Crooks Crack Check Image Sites, Steal $9 Million

Know how when you go into your online checking account you can click on checks that you’ve written and see the scanned image of them? Well, those pictures have to be stored somewhere, and they’re not always secure. Russian crooks broke into three sites that store archival check images, stole the information, and wrote over $9 million in phony checks against over 1,200 accounts.

In order to keep the money, though, the crooks have to recruit “money mules” through online job posting sites to unwittingly launder the checks and send the thieves money from their own accounts, as we talked about recently in “Watch A Money Mule Scam Unfold.”

The security research firm that discovered the breach said that they’ve notified the affected sites who have since sealed up the gaps, but the scam is still operating and targeting other image archival companies.

Hm, what’s the digital equivalent of the phrase, “hanging paper?”

Savvy fake check scam goes viral [TheSunNews] (Thanks To Robert!)

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  1. digital0verdose says:

    Anyone else see this new Direct TV add with the eastern European guy who kisses this really tiny giraffe?

    Anyone else picture him as a guy behind all this crap?

    Did I just racially profile?

  2. pecan 3.14159265 says:

    Yet another reason to avoid writing checks. I wish I could pay my rent with a credit card, but I’m not inclined to pay that $15 transaction fee.

    • adamstew says:

      Can you use your bank’s online bill payment service?

      I have Bank of America (I know, i’m a terrible consumerist) and they will let me pay ANYONE using their online bill payment service. If BoA doesn’t have an electronic transfer agreement with the person/company i’m paying then they debit my account, print off and mail a check. The check that gets sent has Bank of America’s account numbers on it and not my own account numbers. This gives me the “my bank account numbers aren’t out in the wild” protection without having to use my credit card.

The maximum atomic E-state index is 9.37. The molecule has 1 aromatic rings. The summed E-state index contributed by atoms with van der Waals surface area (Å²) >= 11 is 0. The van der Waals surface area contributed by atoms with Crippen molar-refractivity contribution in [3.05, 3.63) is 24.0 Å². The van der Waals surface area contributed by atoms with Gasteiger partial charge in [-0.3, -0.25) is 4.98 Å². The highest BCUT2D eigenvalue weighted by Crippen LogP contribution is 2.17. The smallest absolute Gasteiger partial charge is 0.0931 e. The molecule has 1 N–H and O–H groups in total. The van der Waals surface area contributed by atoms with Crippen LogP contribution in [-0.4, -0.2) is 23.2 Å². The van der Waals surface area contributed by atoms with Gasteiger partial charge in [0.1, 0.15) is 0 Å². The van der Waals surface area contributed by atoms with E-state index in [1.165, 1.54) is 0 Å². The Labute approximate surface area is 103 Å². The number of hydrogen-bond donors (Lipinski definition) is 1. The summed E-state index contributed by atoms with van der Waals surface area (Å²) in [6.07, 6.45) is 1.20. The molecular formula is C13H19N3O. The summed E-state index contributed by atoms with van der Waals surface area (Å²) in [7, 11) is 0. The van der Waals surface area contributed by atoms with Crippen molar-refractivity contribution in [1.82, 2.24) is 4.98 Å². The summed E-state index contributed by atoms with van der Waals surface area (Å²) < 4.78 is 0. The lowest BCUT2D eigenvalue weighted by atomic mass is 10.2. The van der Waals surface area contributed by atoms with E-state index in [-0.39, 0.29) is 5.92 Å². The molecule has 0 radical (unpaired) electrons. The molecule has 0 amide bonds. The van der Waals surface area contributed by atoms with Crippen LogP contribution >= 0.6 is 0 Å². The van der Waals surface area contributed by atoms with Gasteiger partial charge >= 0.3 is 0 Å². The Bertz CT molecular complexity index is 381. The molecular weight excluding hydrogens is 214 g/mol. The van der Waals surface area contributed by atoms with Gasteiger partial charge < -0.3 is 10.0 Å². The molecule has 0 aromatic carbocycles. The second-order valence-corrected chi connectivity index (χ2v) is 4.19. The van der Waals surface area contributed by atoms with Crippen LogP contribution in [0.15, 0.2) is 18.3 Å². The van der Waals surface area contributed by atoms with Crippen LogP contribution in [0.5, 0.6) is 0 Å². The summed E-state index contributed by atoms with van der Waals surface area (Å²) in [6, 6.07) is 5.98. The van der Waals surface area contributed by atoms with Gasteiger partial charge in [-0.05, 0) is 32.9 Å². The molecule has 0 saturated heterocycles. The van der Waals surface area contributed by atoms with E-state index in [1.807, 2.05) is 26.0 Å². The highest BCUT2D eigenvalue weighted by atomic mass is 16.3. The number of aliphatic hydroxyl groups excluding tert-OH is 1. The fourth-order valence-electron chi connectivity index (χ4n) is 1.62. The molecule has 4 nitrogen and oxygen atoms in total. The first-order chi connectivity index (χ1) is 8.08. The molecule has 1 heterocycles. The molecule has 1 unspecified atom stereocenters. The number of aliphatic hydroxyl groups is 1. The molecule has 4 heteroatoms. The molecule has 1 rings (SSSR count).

• tbax929 says:

        I tried that with my rent, which is one of the few checks I write. The problem was they sent a paper check out, but it took 5 days for the property management to receive it. And it what would come as no surprise to anyone who’s ever dealt with a property management company, they hit me with a $50 late fee, even though I printed out the online bill pay, which showed I ordered the check in plenty of time.

        So now they just get a check from me. I cannot wait to move into my house and be done with them.

        • notovny says:

          It’s for that exact reason that I typically initiate the online bill pay for rent 8-10 days before it’s due, so there’s enough time to process, generate the check, mail the check, and have the company that runs my apartment deposit the check before the due date.

          So far, that’s not bitten me.

          • meske says:

            With Wachovia/Wellsfargo billpay, the date you enter is the date the check is guaranteed to either be paid (via ACH) or arrive (if a paper check). The system knows whether it’s paper or electronic, so it will not allow you to select a “pay by” date that it can’t deliver on.

            • ben says:

              That’s the way BOA’s works too, but you can’t really “guarantee” a paper check arriving in the mail on a certain day.

        • dg says: